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F. Scott Fitzgerald and Love

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LOVE
Attitudes towards love in The Great Gatsby and Elizabeth Barrett-Browning’s poems are greatly at odds in general terms (Fitzgerald presents love as a destructive power born of the past, whereas EBB regards it as a redeeming hope for the future), but within these differences parallels can be found. These include:

Love is personal and creates especial bonds between two people which cannot be share or reproduced outside of that relationship. “Why – there’re things between Daisy and me that you’ll never know, things that neither of us can ever forget.

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” Sonnet XXVIII – her letters, despite being “all dead paper, mute and white!” hold a special meaning for her due to the personal memories they contain. “A simple thing – yet I wept for it!”

Love can be dangerous, and it can be safer to be alone.
“You said a bad driver was only safe until she met another bad driver? Well, I met another bad driver, didn’t I?” “I stand unwon, however wooed… lest one touch of this heart, convey its grief.

Love is an external force which seeks to overwhelm humans – something against which we have to fight. “But I am slow-thinking and full of interior rules that act as brakes on my desires…” “A mystic Shape did move behind me and drew me backward by the hair… in mastery while I strove… ‘Not Death, but Love.’”

True love should be constant and run deeper than dalliances or lust. “Once in a while I go off on a spree and make a fool of myself, but I always come back, and in my heart I love her all the time.” “Evermore thou may’st love on through love’s eternity.”

Expressing love is of crucial importance in verifying it, and something which is greatly desired in a relationship. Gatsby urges Daisy to tell Tom that she loves the former, not her husband. “Beloved, say again and yet again that thou dost love me”

Attaining a woman’s love should be enough; asking for her to express it is too much. “Oh, you want too much!” she cried to Gatsby.
“And wilt thou have me fashion into speech the love I bear thee?”

However, there are also many contrasting attitudes towards love found in the two texts.

While in The Great Gatsby, the force of love ultimately brings death and hurt, in Sonnets it is seen as a positive and healing force. “Gatbsy believed in the green light… and one fine morning – ” “For perfect strains may float ‘neath master-hands, from instruments defaced.”

In The Great Gatbsy, Fitzgerald suggests that love in the real world is not long-lasting, whereas Barrett-Browning believes it is eternal. “I saw them in Santa Barbara when they came back, and I thought I’d never seen a girl so mad about her husband.” Contrasted with their later broken marriage. “I shall but love thee better after my death.”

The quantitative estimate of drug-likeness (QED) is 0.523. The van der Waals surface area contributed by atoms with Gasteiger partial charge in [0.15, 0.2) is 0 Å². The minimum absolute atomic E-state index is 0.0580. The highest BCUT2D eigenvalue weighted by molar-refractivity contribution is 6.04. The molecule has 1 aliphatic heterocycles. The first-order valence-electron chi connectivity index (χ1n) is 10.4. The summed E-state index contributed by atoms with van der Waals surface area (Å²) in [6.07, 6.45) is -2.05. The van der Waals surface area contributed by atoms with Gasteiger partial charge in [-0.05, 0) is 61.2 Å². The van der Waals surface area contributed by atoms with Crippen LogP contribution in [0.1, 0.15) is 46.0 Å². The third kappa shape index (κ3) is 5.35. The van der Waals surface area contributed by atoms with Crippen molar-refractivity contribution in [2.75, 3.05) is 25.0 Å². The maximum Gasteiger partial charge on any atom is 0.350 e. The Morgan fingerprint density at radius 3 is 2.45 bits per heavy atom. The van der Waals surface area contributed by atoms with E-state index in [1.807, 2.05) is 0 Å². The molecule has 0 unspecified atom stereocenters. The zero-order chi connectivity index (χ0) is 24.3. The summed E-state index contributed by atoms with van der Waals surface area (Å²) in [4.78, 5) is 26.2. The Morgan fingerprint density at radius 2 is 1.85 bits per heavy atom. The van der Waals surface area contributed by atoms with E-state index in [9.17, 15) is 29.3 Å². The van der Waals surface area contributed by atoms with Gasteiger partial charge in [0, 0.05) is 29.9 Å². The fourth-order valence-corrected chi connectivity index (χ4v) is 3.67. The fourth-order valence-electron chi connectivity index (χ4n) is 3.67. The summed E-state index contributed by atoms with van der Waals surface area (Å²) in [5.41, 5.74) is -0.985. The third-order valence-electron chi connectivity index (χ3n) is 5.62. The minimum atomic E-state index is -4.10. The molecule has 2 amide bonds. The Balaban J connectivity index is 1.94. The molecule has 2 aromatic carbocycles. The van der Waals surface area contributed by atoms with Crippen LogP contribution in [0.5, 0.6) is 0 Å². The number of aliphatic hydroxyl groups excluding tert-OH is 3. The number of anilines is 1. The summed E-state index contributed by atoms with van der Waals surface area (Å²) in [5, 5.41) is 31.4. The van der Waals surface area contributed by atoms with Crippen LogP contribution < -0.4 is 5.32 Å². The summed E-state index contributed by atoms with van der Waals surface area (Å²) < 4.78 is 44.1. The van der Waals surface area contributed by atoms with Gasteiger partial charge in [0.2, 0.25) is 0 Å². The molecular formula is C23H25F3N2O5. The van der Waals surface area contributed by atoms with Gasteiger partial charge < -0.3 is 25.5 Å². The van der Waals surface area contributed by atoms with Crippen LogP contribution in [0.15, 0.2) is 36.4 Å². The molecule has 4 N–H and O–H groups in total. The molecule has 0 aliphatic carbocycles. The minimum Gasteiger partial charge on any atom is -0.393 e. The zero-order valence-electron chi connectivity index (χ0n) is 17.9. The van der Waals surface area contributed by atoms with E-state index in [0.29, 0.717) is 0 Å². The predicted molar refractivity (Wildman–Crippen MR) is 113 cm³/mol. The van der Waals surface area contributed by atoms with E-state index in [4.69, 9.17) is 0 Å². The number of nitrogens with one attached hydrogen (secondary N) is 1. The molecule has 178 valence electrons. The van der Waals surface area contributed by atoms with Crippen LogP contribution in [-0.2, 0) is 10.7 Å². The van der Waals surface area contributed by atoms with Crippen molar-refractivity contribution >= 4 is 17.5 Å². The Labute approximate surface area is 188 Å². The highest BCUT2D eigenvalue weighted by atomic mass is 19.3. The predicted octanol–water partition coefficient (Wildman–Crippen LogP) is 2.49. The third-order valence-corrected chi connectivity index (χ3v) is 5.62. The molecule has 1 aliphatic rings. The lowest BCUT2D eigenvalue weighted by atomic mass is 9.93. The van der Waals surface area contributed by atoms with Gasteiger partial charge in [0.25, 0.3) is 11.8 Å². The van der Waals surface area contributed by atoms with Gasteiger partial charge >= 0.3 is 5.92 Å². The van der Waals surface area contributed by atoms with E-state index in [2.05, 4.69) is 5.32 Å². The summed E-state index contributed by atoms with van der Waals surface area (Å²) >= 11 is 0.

God and love are seen as incompatible in The Great Gatsby, as loving a “perishable” human is in direct opposition with loving the eternal and everlasting God; however, in Barrett-Browning’s sonnets, God is actually associated with love. “He knew that when he kissed this girl, and forever wed his unutterable visions to her perishable breath, his mind would never romp again like the mind of God.” “As if God’s future thundered on my past”

In TGG love is seen as very materialistic, whereas in Sonnets it is a spiritual and internal force. “And the day before the wedding he gave her a string of pearls valued at three hundred and fifty thousand dollars.” “Love me also in silence, with thy soul.”

MORTALITY

Comments on mortality in The Great Gatsby and Sonnets from the Portuguese are at times in agreement, and at others total opposition.

In both texts, mortality is symbolised through letters – the fleeting vulnerability of life is seen when the letter from Gatsby which Daisy refuses to let go disintegrates, suggesting that the tighter we attempt to grasp at life, the less it lasts. However in contrast, Barrett-Browning’s letters described in Sonnet XXVIII have been carefully kept and treasured; while they too break down (“its ink has paled”), it is more slowly and more gently, holding better to the life they are described as having. The “simple things” they contain, and the meaning they hold for her, achieve some sort of immortality in their lasting written form.

In The Great Gatsby, almost nobody attends Gatsby’s funeral. This is encapsulated by Wolfshiem’s attitude of “letting everything alone…after a man is dead.” Gatsby, despite his parties and stylishness, achieves no immortality in people’s minds following his death; the feelings held for him die when he does. However, in Sonnets, Barrett-Browning claims quite the opposite; rather, that emotion live on after death, and that she will even “love thee better after my death.”